Doing learning design for online, while online

Photo by David Pisnoy on Unsplash

One of the things that the pandemic has shown us is that quality teaching and learning needs to look a bit different in different modes and contexts. A seminar that worked face-to-face with interactive whole-class discussions in 2019 might have involved a mix of teacher delivery and breakout rooms in 2020, and some other adaptation in 2021. The need for deliberate design of these learning and teaching activities has become more apparent. In 2021 as we make the return to campus, the balance between online and face-to-face activities, asynchronous and synchronous delivery, and all the affordances and constraints of each of these, makes it even more important to think deliberately about how we are designing for learning.

Staff using an adapted set of ABC Learning Design cards in 2019 to approach blended and online design.

Helping teachers design for learning

Pre-COVID, we ran a module of the Modular Professional Learning Framework called “M13: Designing for online and blended learning”. We used to work with people over a two hour face-to-face session to evaluate impactful aspects of Canvas sites that colleagues had openly shared, discuss the key design elements that enhanced student learning (e.g. active discussions, contact with their teachers, clear navigation and communication), and then spend the majority of the session in front of an A3 sheet of paper with little printed cards to map out the activities that students do during a week, topic, or module.

Challenges moving this online

When we transitioned this module (and indeed the whole MPLF) online in 2020, a major challenge was how to help teachers do this quite effective card-based design activity, while online. Our cards were based on the excellent ABC Learning Design approach, which resonated with academics and designers alike. This involved a meaningful before-and-after approach:

  • Using the cards to map out what students would do during a typical week, topic, module (e.g. read something, go to a lecture, watch something online, have a class discussion)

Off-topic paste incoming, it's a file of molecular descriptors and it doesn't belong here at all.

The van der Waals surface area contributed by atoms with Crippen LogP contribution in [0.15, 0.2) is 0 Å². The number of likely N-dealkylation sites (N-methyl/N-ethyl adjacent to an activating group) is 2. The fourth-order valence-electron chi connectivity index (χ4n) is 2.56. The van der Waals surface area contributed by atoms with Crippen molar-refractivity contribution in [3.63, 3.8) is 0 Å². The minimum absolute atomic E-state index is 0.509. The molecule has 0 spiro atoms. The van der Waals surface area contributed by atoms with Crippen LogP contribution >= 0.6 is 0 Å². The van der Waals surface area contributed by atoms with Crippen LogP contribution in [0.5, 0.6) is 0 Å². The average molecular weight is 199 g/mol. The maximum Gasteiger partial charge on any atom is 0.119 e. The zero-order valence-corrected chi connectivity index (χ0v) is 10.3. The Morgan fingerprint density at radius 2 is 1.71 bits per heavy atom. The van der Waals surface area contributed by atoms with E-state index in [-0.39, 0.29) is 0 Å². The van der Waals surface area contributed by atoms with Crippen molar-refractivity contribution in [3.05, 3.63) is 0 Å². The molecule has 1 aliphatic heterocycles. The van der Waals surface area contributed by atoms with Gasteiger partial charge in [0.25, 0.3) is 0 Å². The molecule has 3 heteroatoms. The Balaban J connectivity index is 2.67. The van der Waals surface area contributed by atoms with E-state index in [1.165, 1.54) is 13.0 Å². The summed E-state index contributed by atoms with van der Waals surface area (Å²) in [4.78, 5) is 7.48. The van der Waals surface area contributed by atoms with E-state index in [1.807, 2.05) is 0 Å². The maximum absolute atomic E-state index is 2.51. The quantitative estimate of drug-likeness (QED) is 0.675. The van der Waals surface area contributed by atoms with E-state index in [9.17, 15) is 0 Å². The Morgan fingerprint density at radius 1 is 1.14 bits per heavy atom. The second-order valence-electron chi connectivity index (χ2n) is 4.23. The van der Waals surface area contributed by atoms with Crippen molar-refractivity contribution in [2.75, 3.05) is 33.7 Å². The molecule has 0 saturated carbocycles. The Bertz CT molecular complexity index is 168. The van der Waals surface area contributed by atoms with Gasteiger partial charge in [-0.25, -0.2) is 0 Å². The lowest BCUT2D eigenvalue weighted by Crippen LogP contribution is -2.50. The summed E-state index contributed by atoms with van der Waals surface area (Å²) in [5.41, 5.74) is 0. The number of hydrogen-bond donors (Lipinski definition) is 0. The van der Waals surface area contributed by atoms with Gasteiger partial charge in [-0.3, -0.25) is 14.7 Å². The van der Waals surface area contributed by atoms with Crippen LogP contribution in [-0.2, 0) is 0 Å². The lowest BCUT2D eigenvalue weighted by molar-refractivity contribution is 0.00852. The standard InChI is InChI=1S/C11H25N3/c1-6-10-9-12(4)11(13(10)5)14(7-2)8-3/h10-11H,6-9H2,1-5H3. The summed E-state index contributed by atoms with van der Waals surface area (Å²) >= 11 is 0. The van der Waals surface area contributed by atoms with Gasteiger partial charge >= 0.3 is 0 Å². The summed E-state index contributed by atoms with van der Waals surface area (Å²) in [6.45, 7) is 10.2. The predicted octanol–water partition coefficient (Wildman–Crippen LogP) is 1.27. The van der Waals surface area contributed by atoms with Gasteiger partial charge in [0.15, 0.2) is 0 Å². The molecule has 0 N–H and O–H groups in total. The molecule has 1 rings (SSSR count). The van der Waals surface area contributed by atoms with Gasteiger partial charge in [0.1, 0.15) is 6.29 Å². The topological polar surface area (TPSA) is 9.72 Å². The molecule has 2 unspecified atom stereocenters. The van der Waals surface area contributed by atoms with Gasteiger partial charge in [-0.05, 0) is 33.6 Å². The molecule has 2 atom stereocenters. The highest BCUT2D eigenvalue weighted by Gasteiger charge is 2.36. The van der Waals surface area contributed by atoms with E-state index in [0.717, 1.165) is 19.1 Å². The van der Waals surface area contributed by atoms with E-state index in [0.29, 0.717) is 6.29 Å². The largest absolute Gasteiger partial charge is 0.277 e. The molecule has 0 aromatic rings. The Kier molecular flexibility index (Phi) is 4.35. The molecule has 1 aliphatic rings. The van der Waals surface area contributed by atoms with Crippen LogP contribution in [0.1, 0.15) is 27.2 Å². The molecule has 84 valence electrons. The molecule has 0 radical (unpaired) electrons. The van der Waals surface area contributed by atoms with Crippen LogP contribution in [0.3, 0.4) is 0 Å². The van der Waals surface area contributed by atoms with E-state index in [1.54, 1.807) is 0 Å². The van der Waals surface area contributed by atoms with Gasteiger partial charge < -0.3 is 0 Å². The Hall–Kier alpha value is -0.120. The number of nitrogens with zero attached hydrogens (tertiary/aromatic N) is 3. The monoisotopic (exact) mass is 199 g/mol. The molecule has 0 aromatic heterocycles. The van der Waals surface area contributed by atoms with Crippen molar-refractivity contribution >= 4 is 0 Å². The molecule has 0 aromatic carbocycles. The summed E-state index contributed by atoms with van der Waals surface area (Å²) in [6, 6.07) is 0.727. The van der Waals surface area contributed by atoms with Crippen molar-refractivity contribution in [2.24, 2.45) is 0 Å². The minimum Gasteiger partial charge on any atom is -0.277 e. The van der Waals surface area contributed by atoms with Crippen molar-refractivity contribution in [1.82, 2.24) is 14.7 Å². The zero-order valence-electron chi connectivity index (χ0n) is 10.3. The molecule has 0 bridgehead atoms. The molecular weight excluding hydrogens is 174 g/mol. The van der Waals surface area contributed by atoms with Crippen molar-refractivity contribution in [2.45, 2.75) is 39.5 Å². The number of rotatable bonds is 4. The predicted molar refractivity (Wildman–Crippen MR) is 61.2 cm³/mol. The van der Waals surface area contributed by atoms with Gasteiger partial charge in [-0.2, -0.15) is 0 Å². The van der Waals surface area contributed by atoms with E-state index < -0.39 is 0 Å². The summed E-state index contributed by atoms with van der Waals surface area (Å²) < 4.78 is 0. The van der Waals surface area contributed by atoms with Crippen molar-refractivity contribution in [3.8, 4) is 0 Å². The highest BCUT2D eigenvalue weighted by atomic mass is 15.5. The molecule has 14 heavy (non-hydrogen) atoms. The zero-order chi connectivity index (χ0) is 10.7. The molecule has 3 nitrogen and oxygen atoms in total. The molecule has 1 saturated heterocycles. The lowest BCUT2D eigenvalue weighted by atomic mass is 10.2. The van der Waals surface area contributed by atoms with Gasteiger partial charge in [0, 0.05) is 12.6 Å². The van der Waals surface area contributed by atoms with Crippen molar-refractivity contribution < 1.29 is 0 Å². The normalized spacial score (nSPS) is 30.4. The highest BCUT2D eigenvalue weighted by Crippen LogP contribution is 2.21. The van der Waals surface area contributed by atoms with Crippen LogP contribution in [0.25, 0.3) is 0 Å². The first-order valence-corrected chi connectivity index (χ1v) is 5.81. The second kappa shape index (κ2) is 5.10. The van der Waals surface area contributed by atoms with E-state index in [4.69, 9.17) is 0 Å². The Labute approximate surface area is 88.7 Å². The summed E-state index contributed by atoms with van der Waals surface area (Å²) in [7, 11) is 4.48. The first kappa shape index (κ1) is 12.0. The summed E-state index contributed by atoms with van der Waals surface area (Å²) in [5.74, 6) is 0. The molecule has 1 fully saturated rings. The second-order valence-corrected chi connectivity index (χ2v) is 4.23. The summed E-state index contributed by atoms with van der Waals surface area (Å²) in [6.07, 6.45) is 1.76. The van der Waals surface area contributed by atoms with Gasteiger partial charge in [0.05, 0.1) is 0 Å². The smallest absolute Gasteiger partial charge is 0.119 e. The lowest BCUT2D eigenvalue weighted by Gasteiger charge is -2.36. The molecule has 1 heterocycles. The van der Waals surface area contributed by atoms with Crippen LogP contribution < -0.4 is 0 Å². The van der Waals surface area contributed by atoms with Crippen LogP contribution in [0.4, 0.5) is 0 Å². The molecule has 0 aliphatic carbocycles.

• Seeing (i) the overall distribution of activity types (e.g. perhaps too much ‘acquisition’ learning and not enough ‘practice’) and (ii) identifying issues with the current design (e.g. students not coming to class prepared)
  • Changing the map by moving around, removing, and/or adding cards (usually of different activity types) to try and address the identified issue(s).

The activity to design for online learning was good to reflect on what we are actually doing each week as a part of the whole unit of study.

Moving this activity online posed a challenge. Appreciating Padlet’s simplicity and flexibility, we initially tried to do this through Padlet cards that were templated but which workshop participants had to duplicate and then edit. This added a significant extraneous cognitive load onto the activity, which we still couldn’t get right even after a few iterations of the session. There were some great ideas about how to run ABC online during COVID-19, but we wanted to try see if there was something simpler and more visual that could be done online. The cards needed to be templated, easy to fill in, provide prompts for idea generation, distributable over a two-dimensional space, and something that teachers could take away with them.

Our solution – a new freely available online design tool

Radar diagram generated automatically by the tool, showing activity type distribution

We ended up building our own online tool and ‘let it loose’ for the first time in February. The online tool is based on the ABC Learning Design approach as well as the Activity Centred Analysis and Design framework.

I really liked the online version of the ABC cards. It is a resource that I think is practical, easy to use and can be used to show changes over time.

It is designed to allow teachers to:

  • Add cards corresponding to different internationally-recognised learning activity types (acquisition, inquiry, practice, discussion, production, collaboration)
  • Connect the cards and move them around a canvas
  • Get ideas of different ways to organise the people undertaking an activity, the types of tools that might be used, and the tasks that might be useful
  • Clone pages of cards to aid in redesign (e.g. map out a current design, then clone it over and modify, instead of needing to map it all again)
  • Quickly see a radar diagram to visualise the distribution and balance of different learning activity types to spark conversation and critique (see screenshot to the right)
  • Save designs and come back to them later

The screenshots below show ‘before’ and ‘after’ designs built using the tool.

A ‘before’ map, designed in the tool
An ‘after’ or potential map, designed in the tool

Participant feedback has been quite positive from the first outing of this tool in our rapid learning design workshop. An educational designer found the tool “super helpful to use with coordinators to keep them on track and encourage them to use different tools to better engage students”, and other teachers have mentioned that the activity is “very engaging and reflective” and that it was “interesting trying to map out a new class routine. The tool is novel and makes you think about the best format for the course”.

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